The final incentive deserving mention is Pay-It-Forward. This is a newer incentive approach that combines brand, charity, and anonymous referrals; one customer purchases, and is given the opportunity to help purchase part or all of a product for future customers. This is an under-utilized but highly effective incentive.

Coca Cola has an entire scholarship program funded by a pay-it-forward campaign, but the strategy can be applied anywhere. For the CE industry, you could ask established licensees (anyone who has renewed more than once) who finish a course to contribute a small amount towards the first renewal of new licensee.

Coupons are common-use in most households and for most industries

The global population is using coupons and incentives more than ever. We can even say that they have become part of the culture of spending today. Millions of people a day use coupons, and some 90% say that they make purchase decisions based on what is incentivised.

This means that, if you want to reach customers where they are and take action based on their habits, coupons should be a part of your marketing strategy. Not taking advantage of coupons is similar to not marketing with social media; you can choose to do it, but you’ll find you’re missing out on audiences and opportunities.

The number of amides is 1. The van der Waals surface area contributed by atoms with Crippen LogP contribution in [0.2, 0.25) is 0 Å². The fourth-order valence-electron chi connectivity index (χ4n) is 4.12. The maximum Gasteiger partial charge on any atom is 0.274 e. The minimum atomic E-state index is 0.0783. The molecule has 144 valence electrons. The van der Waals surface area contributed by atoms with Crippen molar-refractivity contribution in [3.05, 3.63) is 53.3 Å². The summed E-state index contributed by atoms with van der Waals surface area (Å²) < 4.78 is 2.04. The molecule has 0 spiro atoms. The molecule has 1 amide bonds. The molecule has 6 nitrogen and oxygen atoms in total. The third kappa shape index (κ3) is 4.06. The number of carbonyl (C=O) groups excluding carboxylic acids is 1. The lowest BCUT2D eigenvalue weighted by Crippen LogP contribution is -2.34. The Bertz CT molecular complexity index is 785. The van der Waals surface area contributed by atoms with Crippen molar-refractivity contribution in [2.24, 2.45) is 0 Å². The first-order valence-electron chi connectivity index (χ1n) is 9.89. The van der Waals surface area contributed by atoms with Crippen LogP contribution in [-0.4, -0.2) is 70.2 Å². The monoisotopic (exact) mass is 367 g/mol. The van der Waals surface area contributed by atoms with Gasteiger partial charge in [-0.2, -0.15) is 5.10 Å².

Also, don’t forget that coupons and incentives have many avenues of reach. You should be putting your coupons and incentives in the spaces that they are already looking for them:

  • Social media (Facebook Offers, Pinterest board, Instagram posts)
  • Specific coupon websites (Groupon, Zulily, Coupons, EBates)
  • Your branded and associate websites
  • Campaigns and communications (emails, newsletters, one-pagers)

You should also go a step further and research the activity your competition. If they are incentivizing certain types of products, they have a reason, and maybe you should too. If they are hosting incentives or coupons somewhere that has great exposure, consider hosting there.

By building your incentive strategy into your marketing and researching your customers and competition, your brand and sales will both see improvement!

Incentives in the education industry are on the rise

Education is not a common industry for incentives, mostly because it is seen as a necessity, and therefore something people would pay for regardless of the price. The truth is, education is a very viable industry for incentives.

There are individuals who spend money on degrees they will never use, either because the work isn’t there or the field is small. They would gladly accept incentives to make that education affordable so they can continue to study and improve their hiring chances.

The do-it-yourself culture is also huge today, and people are looking to inform themselves on topics outside their specialty. Making that more accessible can be very lucrative if the incentives are branded and/or marketed correctly.

For these reasons, a steady increase in education-related incentives have begun, and will continue. By incentivizing your educational courses and products, you could be ahead of the curve and capture market share that may have seemed out of reach, all thanks to coupons.